Only the ball was white, the Grays were the dominant team and just about the only green the underpaid players saw was the spotty outfield grass.
But 40 years after the last Negro League World Series, time and fading memories haven’t diminished black baseball’s impact on America.
“Many people today, especially the young people, don’t realize how bad the racism was,” said Monte Irvin, one of the first blacks to cross baseball’s color line in the late 1940s.
“I was all-state in four sports in New Jersey, but sometimes I couldn’t get served at a restaurant two blocks from my high school. There were no job opportunities then ... the only thing a black youth could aspire to be was a bellboy or a pullman or an elevator operator, or, maybe, a teacher. There was a time when all we had was black baseball.”
Young fans who marvel at Ozzie Smith’s wizardy at shortstop or Darryl Strawberry’s power find it hard to believe that not long ago, blacks and dark-skinned Hispanics were relegated to their own leagues, their own hotels, their own sides of town, and, usually, their own fans and own ballfields.
It is inconceivable of Sandy Koufax making the Hall of Fame without facing Willie McCovey, of Johnny Bench never confronting Bob Gibson’s fastball. But some of baseball’s true legends -- Babe Ruth, Cy Young, Honus Wagner, Ty Cobb, Christy Mathewson -- played their entire major league careers without opposing a black player.
“Many of the greatest black athletes of all time played baseball for no money and no recognition,” said Irvin, now an assistant in the baseball commissioner’s office. “I’m just sorry many major league fans never got to see them play, because many of them were awesome.”
Baseball is now confronting the error of its way and recognizing black ball and its legendary teams and players.
“We must never lose sight of our history, insofar as it is ugly, never to repeat it, and insofar as it is glorious, to cherish it,” said National League president and commissioner-elect A. Bartlett Giamatti.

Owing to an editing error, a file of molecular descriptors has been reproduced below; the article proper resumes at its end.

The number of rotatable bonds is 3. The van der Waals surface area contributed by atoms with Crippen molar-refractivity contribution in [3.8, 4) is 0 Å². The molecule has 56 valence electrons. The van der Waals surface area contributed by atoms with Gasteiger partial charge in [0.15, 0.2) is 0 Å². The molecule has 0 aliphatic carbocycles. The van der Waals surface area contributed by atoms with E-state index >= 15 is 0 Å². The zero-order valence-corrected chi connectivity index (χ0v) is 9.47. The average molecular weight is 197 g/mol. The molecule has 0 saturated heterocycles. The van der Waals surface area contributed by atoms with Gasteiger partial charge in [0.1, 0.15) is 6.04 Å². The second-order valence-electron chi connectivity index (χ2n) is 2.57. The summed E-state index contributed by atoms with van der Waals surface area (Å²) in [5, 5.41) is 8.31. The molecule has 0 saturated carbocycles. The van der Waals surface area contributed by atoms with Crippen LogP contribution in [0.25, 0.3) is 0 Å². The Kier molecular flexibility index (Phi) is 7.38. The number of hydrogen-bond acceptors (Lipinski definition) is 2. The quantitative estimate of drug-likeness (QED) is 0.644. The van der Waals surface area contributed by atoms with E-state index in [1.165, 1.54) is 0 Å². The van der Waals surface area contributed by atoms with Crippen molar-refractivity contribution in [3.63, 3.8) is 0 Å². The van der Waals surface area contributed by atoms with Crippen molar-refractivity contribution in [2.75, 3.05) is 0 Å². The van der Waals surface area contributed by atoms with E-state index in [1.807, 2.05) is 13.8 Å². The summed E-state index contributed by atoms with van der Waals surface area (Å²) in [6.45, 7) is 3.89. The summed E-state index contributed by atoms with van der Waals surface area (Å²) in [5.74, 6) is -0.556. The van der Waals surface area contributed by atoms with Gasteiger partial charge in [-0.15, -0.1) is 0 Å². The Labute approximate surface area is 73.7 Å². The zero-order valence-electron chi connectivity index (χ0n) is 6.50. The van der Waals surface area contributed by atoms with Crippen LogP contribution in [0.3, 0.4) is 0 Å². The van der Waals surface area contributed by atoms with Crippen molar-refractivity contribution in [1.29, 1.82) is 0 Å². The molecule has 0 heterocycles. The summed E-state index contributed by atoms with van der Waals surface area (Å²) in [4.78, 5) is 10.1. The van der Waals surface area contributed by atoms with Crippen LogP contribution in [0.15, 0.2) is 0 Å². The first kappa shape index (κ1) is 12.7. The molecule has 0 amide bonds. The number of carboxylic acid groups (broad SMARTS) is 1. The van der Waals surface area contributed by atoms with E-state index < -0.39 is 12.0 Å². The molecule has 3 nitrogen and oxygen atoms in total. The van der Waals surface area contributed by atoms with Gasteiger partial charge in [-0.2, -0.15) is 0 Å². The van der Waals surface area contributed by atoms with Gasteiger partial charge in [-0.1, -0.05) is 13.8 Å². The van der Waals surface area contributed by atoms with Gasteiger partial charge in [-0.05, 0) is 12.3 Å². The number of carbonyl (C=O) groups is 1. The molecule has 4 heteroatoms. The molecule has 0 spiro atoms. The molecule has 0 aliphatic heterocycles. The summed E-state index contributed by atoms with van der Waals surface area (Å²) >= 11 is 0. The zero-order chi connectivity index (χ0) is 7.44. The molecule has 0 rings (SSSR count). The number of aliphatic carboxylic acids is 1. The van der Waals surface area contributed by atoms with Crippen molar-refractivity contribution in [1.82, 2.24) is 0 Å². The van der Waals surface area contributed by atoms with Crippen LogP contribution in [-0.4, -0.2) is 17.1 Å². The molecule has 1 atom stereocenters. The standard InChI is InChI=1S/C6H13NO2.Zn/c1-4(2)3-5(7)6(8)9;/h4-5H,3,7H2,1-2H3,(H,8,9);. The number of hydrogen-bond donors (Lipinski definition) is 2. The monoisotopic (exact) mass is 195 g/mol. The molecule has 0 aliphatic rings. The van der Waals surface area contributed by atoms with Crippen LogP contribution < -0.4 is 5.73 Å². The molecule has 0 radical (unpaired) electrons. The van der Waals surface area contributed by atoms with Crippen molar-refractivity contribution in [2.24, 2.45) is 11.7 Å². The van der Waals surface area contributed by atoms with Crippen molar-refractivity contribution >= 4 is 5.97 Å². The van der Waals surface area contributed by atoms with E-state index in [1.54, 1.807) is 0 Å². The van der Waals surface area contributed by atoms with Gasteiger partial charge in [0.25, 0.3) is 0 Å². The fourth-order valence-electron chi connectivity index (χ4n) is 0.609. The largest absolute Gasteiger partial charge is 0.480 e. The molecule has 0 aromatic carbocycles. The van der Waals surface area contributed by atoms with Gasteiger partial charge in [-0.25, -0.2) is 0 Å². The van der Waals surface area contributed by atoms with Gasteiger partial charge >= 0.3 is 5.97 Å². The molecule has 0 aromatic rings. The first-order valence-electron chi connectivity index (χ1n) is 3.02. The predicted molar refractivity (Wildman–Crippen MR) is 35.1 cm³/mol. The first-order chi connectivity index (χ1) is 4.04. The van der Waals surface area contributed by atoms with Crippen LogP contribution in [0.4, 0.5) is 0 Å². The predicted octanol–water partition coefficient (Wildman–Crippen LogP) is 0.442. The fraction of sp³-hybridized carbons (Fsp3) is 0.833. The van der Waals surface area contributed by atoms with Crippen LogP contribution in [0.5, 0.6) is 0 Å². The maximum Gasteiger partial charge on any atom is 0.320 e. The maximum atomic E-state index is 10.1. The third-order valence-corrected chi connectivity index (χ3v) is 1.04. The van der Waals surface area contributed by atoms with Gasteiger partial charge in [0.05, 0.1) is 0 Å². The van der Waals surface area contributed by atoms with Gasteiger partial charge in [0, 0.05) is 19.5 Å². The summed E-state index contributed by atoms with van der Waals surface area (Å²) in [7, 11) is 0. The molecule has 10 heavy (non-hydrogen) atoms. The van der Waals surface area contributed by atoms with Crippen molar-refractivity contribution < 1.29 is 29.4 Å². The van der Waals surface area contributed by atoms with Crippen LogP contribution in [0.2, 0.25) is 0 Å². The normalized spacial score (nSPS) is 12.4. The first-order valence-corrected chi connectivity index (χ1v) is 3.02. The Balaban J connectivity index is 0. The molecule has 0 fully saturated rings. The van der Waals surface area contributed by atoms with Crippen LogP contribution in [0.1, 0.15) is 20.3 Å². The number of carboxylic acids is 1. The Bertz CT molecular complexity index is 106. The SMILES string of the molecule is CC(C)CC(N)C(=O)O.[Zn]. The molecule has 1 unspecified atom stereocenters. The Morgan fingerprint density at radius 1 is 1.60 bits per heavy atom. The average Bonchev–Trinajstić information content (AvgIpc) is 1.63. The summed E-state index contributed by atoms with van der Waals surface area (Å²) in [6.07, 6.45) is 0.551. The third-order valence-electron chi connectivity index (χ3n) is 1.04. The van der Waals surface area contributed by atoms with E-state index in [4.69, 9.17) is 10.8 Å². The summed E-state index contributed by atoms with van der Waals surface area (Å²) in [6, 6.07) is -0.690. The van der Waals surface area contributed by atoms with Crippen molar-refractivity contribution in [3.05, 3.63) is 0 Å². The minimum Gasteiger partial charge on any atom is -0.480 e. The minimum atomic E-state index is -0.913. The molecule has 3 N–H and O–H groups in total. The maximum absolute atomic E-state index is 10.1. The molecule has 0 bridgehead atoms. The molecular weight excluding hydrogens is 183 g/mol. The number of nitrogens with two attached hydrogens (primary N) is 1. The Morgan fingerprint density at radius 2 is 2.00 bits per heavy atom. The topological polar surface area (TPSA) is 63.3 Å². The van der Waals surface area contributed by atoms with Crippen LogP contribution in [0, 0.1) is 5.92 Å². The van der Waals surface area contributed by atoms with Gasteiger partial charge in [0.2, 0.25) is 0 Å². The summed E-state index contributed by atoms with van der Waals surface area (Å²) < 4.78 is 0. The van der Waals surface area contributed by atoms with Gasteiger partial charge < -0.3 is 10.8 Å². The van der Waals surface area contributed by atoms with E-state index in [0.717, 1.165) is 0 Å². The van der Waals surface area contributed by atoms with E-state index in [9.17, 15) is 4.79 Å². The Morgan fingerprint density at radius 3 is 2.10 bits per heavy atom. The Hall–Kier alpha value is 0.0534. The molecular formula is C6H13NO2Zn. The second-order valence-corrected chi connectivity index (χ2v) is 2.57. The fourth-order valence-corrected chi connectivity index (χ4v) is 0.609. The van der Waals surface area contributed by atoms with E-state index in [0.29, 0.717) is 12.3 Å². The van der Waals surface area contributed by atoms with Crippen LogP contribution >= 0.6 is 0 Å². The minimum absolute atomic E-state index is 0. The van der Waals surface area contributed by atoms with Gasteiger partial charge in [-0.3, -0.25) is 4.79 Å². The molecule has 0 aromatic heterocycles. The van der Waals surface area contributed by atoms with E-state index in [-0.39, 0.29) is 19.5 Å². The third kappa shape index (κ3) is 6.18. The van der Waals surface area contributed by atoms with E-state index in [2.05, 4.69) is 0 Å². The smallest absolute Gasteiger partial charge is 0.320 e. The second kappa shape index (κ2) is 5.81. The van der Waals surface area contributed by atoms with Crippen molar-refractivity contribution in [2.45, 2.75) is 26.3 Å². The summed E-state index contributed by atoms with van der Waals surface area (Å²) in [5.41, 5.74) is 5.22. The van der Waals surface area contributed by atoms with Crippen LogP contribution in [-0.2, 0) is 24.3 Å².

Eleven former Negro League stars and executives -- Andrew “Rube” Foster, Oscar Charleston, John Henry “Pop” Lloyd, Josh Gibson, Leroy “Satchel” Paige, Martin Dihigo, William “Judy” Johnson, Walter “Buck” Leonard, James “Cool Papa” Bell, Ray “Hooks” Dandridge and Irvin -- have been inducted into the Baseball Hall of Fame in Cooperstown since 1971.
The Pittsburgh Pirates honored six living members of the last Negro League champions, the 1948 Homestead Grays, with a pregame ceremony Sept. 10 and by flying a Grays’ pennant atop Three Rivers Stadium for a week.
The former Grays and other former Negro League stars, including Bell and Irvin, attended a 40th anniversary dinner to swap memories and anecdotes of a forgettable time and unforgettable players.
“I’m glad they are finally getting recognized, because 20 years from now most of them will be gone,” Irvin said. “Oh my, there were some players. ... We had 12 teams, each team had 14 to 17 players and I’d say half of them could have made the major leagues. Fifty of them could have been Hall of Famers.
“It’s too bad baseball couldn’t have integrated 15 years sooner (than 1947), because the fans really would have seen the cream of the crop.”
The impact of blacks on major league baseball was immediate and indisputable; nine of the 11 National League Most Valuable Players from 1949-59 were black.
Irvin was one of the lucky ones young enough to break the color line with Jackie Robinson and play big league ball. There were plenty of others -- Roy Campanella, Ernie Banks, Don Newcombe, Larry Doby, Willie Mays (a 17-year-old center fielder on the ’48 runnerup Birmingham Black Barons) -- who peaked in the majors.
But there were dozens who didn’t, players whose careers were over by the time visionary Brooklyn Dodgers General Manager Branch Rickey signed Robinson to his historic contract.